I would leave my apartment at Kaushaltar (Bhaktapur) and head off to Hattiban via Ring Road, a routine that continued for several months. In the summer months last year, I spent many days in Rizal’s residence where we would start work in the morning, calling it a day in the late afternoon. I found Rizal a kind hearted person who deeply believed in human rights, justice and freedom. As an author of the book, he scrutinized every detail, correcting it meticulously, questioning me whenever he noticed an awkward sentence or a phrase.
During the day, food would be served and occasional break would be taken. Tea arrived constantly and most of the talk hovered around a country (Bhutan) I had never been to. But, for Rizal, Bhutan and the Bhutanese was all that mattered. His heart danced when he was asked to recall the bygone days in his home country.
I would go through the chapters first. Then, I revised them, rewrote them and showed the final version to him. All through these processes, I made sure that the author was satisfied with the outcome. My idea was it was his book and his story, and I was there to help him tell it better. And, what a tale he had!
The Nepali-speaking society (what is now pompously called Diaspora) be that in Bhutan, India, Burma or Nepal, has so far relied on oral tradition of story telling. Grandmothers tell stories to grand children. There’s very little literature in the form of lived experiences and testimony coming from the refugees. I thought: An account of a decade-long jail term by a leader of the movement would serve as a historical document for future generation of Bhutanese as they scatter around the globe under the third country resettlement program.
What genre does the book fit into? With the blurred boundaries and experimental writing in vogue, it’s hard to classify a work. But, Torture covers a number of genres: memoir, autobiography, narrative non-fiction, and above all, a witness account.
Here’s an evocative paragraph from the book:
It was drizzling and the night was pitch-dark. We walked in silence. As they marched, the constables’ boots pounded on the road, its sound penetrating deep into our ears. At times, the stones tossed off by the boots hit on my ankles causing severe pain. Worse, the guards with their heavy boots, recklessly pounded on my feet. Failing to keep pace with the marching soldiers would fetch me extra penalty. So, I struggled to move my shackled legs as quickly as I could. The constantly blowing wind further exasperated the precariousness of our journey. Drenched to the skin and chilled to the bone, I stumbled along the slippery road. The sole voices echoing in my ears were waves of the river Wangdichhu generating its own rhythmic noise, the rustling of the trees in the breeze producing mystic sound in the adjoining forests, and dogs crying and whining at full throttle.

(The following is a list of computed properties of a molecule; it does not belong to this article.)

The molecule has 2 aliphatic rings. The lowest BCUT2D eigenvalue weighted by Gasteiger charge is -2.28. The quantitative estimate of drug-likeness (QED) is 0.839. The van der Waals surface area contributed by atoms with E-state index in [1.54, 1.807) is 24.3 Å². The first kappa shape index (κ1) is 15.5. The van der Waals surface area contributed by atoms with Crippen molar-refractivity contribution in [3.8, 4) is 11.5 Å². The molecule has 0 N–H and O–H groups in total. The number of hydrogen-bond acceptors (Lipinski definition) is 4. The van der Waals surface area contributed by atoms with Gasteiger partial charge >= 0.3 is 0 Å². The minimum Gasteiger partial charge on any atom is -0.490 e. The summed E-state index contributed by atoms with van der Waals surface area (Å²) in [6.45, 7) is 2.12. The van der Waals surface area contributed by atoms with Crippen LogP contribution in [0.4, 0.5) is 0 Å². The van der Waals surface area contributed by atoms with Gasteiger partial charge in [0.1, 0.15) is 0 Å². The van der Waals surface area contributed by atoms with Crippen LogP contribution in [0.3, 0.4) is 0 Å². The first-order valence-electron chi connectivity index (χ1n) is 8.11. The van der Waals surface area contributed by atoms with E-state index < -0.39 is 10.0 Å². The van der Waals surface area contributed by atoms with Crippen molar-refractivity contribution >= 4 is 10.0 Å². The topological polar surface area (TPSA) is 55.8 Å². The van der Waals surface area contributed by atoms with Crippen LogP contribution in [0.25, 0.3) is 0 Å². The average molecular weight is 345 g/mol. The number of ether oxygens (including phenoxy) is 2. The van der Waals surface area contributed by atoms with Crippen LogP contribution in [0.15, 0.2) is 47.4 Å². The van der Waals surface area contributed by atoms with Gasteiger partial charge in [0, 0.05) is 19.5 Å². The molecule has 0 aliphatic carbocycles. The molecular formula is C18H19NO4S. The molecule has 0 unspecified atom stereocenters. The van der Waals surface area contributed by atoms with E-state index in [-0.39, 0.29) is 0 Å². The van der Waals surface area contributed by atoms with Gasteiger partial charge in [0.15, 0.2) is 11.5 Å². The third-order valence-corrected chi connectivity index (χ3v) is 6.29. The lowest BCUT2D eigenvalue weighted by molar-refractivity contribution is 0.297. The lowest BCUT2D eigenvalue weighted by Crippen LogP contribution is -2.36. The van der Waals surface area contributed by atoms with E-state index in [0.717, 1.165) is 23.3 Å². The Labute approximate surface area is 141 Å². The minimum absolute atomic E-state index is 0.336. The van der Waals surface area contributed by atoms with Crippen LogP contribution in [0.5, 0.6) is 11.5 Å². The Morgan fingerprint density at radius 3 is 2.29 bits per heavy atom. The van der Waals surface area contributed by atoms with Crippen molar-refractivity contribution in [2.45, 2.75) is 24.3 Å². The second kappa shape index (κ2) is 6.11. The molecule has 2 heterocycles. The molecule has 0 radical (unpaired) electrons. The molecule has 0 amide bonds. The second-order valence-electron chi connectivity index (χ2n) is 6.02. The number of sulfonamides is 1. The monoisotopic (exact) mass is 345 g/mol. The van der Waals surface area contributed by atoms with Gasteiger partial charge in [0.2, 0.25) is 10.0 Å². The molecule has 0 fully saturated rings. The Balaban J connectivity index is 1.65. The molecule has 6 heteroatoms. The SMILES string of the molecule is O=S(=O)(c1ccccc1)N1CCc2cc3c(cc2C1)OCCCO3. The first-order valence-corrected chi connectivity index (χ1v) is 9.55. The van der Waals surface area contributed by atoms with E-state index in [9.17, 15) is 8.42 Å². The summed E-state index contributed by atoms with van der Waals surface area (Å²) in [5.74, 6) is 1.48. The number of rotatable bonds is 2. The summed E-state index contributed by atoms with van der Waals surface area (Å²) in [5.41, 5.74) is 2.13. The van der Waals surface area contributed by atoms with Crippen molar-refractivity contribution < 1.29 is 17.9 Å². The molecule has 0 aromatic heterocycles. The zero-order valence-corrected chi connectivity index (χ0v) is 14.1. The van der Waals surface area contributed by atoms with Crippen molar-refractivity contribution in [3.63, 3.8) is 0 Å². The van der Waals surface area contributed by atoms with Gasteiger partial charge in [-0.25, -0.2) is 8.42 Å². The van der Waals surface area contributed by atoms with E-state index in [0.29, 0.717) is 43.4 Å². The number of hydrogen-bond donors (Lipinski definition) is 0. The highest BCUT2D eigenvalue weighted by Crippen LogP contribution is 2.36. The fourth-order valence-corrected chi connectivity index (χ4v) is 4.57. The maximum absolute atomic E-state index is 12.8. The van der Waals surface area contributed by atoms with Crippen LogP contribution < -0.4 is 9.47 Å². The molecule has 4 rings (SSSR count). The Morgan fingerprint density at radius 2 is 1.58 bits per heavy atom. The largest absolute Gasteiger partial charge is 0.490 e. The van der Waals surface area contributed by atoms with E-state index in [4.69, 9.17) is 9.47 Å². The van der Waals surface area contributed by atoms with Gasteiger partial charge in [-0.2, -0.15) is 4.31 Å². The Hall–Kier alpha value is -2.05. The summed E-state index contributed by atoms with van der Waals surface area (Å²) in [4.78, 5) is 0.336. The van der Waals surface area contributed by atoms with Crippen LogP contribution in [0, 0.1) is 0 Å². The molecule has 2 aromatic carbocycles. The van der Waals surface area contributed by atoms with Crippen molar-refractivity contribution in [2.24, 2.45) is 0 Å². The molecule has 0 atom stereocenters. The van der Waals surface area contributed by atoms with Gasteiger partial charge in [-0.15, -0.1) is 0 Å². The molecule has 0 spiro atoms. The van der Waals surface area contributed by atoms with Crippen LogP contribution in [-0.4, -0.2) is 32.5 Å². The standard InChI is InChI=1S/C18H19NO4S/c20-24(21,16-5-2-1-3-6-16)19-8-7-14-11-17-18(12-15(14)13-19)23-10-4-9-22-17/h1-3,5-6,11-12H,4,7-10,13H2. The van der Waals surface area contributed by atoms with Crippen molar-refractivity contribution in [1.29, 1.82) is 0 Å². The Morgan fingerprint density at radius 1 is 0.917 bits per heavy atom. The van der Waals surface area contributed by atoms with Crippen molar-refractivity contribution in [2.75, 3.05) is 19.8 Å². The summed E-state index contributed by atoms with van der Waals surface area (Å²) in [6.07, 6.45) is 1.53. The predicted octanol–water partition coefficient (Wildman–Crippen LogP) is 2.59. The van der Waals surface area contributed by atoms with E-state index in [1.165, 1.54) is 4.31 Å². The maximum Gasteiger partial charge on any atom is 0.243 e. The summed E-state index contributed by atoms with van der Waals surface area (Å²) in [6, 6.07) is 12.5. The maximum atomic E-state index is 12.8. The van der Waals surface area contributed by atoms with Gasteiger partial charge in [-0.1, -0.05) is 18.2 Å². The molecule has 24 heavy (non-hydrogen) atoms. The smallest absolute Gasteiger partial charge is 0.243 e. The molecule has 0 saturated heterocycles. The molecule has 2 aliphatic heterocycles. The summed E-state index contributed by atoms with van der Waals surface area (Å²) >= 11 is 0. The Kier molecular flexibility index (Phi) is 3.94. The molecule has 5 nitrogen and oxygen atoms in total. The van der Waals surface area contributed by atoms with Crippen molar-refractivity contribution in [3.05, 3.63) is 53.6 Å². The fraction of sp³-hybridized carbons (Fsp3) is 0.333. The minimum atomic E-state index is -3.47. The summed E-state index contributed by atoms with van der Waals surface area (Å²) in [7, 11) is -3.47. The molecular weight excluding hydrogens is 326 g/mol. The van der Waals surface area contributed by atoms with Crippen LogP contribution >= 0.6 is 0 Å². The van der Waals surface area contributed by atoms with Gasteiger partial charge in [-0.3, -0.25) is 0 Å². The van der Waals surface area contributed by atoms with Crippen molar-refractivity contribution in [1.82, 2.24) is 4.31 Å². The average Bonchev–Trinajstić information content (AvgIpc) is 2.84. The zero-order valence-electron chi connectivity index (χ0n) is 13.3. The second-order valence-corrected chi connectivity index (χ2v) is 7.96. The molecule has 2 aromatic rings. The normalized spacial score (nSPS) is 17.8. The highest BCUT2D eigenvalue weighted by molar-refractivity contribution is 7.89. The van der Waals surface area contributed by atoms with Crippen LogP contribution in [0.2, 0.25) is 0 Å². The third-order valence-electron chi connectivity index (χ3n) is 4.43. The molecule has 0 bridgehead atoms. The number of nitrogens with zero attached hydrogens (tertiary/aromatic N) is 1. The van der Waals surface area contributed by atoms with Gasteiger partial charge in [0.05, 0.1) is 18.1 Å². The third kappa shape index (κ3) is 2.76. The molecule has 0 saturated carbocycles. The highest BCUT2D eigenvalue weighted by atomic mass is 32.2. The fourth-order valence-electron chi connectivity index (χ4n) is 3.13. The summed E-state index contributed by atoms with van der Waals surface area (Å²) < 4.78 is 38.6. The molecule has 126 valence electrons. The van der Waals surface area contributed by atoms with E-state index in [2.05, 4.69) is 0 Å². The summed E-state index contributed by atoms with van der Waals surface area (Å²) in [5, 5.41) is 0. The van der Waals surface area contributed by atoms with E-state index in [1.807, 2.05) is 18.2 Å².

The book now looks elegant with good cover picture (thanks to Amrit Gurung), a nice blurb and the author’s brief biography. It has been updated, revised and re-written. Map of Bhutan, a subtitle (Bhutan Through the Eyes of a Mind-Control Victim), the reviews of first edition and an afterword have been added.
What about the mind-control? Initially, I was skeptical about it. At times, I even thought that my association with the book which had an almost impossible story—that of a cutting edge technology employed by an isolated, hermit South Asian kingdom—will diminish whatever little reputation I had earned.
Judging by how authoritarian regime functions (Burma, Iran, North Korea comes to mind), it’s not entirely impossible. But then, as I have written in my review, the onus to prove it lies on Rizal himself.
(The writer is a Nepali journalist and has been regularly reporting on Bhutanese refugee issue. He blogs at http://deepakadhikari.net)